Random walk in 2 lines of J

Of all the many programming languages, none has quite caught my attention like the “Iversonian” programming languages, that is, languages like APL, Shakti, Ivy, BQN and J - the subject of this blog post.

One misconception is that languages like J are in the same caliber as Brain F**k and other esoteric or golfing languages which are mostly for recreational programming. Languages like J however were designed to be a replacement to traditional maths notation - an interface for thinking or a tool of thought as their inventor Kenneth E. Iverson called them in his Turing Award lecture.

In this blog post I am going to introduce the J programming language by using it as a “tool of thought” to explain the 1 dimensional random walk.

To try out the code yourself you will have to install the J interpreter. The easiest way to get it working on Mac is through running the brew formula `brew install --cask j`. For other platforms, see the installation instructions.

## First, a random walk in 5 lines.

The 1 dimensional random walk is a toy model used in finance for creating what may look like stock market prices. In it’s simplest form, a 1 dimensional random walk consists of;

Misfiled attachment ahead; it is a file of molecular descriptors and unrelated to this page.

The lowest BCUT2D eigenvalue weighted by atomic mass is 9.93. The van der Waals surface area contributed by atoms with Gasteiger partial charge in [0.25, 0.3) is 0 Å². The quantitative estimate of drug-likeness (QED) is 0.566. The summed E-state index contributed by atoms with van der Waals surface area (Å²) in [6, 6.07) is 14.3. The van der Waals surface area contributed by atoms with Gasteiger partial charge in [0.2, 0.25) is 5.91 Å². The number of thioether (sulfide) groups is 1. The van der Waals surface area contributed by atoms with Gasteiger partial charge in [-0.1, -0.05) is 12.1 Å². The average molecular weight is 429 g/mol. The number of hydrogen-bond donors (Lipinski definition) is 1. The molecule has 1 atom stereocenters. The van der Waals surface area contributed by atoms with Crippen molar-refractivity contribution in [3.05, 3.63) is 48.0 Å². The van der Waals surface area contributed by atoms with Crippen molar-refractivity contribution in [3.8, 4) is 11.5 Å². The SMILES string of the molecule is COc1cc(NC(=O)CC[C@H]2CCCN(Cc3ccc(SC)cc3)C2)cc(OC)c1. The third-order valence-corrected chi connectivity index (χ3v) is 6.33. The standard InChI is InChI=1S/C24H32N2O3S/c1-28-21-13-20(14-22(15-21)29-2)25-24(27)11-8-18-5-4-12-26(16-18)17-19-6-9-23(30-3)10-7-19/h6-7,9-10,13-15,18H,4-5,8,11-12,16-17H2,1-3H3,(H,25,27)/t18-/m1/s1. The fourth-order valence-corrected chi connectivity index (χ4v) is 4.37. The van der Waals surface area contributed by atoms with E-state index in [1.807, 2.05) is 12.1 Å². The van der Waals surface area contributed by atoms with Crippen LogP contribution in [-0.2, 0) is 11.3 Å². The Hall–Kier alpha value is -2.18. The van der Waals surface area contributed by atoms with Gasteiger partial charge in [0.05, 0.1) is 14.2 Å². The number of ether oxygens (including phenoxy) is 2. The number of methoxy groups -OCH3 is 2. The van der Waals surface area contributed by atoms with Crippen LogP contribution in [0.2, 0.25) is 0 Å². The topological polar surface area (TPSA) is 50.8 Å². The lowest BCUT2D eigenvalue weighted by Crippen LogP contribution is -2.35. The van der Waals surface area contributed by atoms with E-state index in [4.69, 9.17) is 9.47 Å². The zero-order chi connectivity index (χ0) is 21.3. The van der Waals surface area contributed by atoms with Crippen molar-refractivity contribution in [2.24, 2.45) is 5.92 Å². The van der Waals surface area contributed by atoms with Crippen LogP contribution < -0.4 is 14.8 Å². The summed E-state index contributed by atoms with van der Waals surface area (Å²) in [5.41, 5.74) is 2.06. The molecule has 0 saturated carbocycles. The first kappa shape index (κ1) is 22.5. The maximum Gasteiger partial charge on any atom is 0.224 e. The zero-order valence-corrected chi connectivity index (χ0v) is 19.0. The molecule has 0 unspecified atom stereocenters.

• Several steps (a list of values), and at each step (for each value) it is either up (indicated by `+1`) or down (indicated by `-1`).
• Note that the value of each step `-1` or `+1` is chosen at random. Hence the term ‘random walk’. So a random walk is basically a list of `-1` and `+1` generated at random.
• To attain the ‘synthetic price’ or what looks like stock prices, we simply compute the running sum of this list of random `-1` and `+1` integers.

The entire toy model of prices we described above is created using the J code below. Let me describe how.

``````load 'plot' NB. Import the utility for plotting  charts
indices     =: ? 100#2          NB. Generate indices
walks       =: indices { _1 1   NB. Use indices to create list of -1 & +1 integers
running_sum =: +/\ walks        NB. Compute synthetic price
plot running_sum                NB. Plot the running sum
``````

### Generating indices.

An index refers to the position of an item in a list. For example, the list `1 2 3 4` has the indices `0` for `1`, `2`, `3`, with the index `0` referring to `1`, the index `1` referring to `2`, the index `2` referring to `3` and the index `3` referring to `4`.

Line 2, `indices =: ? 100#2` generates indices as follows. The `#` symbol takes in two values `2` and `100` and what it does is that it “copies” `2` into an list `100` times. For example `5#1` copies `1` five times to give `1 1 1 1 1`. So `100#2` returns `2 2 2 2 2 2 2 2 2 2 ... 2` up to the 100’th `2`.

The `?` symbol generates random numbers, you can think of it as rolling a dice. For example, `? 5` may randomly return `0`, `1`, `2`, `3` or `4`. So `? 5` can be read as “generate a random number below 5”, `0` is included since the values `?` generates are always greater than or equal to `0`.